In conclusion, I’d like to leave you with a little power phrase — “I’m not called to do everything, but I am called to do something.” God has called each of us to do his work in our own environment– at home, in our congregations, in the work place. Don’t be foolish and try to do everything in every place. This will lead to frustration, burnout and failure. Instead be wise. Pray. Study and pursue your own gifts and talents. When he does call, be ready to answer, “Here I am, send me.”

What Happens After the Weekend part 2

After a Via de Cristo weekend we’re usually eager to leap into action, but we need to remember that Christian action must be accompanied by piety and study or our Christian life will not maintain a good balance.

First and foremost, we must pray. All of us, as part of our Christian walk, should continually ask God to lead us to the ministry opportunities that are both appropriate for us and pleasing to Him. In the book of Ephesians, the apostle Paul says:

“We are God’s workmanship, created in Christ Jesus to do good works, which he prepared in advance for us to do.”

Isn’t that exciting? God already has a plan for each of us, but if we don’t take the time to listen for His voice we may never discover what it is.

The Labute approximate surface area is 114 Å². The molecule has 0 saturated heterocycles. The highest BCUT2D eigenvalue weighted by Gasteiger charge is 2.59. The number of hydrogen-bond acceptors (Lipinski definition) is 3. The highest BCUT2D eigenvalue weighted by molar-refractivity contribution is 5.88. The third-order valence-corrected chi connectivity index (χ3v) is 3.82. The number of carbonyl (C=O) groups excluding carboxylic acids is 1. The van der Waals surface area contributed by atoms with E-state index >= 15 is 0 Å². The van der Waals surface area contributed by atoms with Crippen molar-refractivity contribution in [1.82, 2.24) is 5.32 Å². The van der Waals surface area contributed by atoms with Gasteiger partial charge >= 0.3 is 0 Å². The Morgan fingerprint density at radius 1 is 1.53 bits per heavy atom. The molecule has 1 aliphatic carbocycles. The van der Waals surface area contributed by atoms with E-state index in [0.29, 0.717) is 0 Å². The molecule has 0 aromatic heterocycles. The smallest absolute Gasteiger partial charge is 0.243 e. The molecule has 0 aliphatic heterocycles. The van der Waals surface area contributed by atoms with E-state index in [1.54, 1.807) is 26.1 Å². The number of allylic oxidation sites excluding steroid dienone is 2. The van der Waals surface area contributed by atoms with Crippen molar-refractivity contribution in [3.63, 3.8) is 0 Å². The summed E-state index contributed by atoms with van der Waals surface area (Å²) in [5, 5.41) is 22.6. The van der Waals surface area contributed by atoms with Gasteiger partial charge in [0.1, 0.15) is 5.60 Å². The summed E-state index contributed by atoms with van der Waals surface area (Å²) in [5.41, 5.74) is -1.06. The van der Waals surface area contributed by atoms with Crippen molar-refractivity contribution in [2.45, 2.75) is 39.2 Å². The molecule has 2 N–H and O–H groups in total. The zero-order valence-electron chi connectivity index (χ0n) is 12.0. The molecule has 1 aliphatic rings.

That doesn’t mean we can never be spontaneous. I remember once I was at a church council meeting when the newsletter was being discussed. It had been published sporadically and one member suggested we just discontinue it. Well, I really enjoyed getting the newsletter and I like to write, so the Holy Spirit only had to nudge me once. I volunteered to be the editor and did it for quite a few years. However, often we don’t feel so clearly led. If you are not sure, take some time to pray before rushing into a new area of service. There was the time, years ago, when the Via de Cristo community decided to try putting together a Co-ed weekend (up to this point, all the weekends had been either solely for men or solely for women). We knew that adding an extra weekend to the schedule would increase the need for team members, and our first thought was how fun and interesting it would be to serve together. After praying about it, we both realized the timing was wrong. Our daughter Kate, was coming home from her year as an exchange student in Germany around that time, and we needed to reconnect with her and help her with things like getting a drivers license and visiting colleges. God was calling us to put that responsibility first, so we decided not to serve on a team for a while.

For more about prayer see:

Beginning the Day with Prayer

Pray Without Ceasing

Learning to Pray by James Martin, SJ–Book Review

Stay tuned for study .

After the Weekend, or What Next?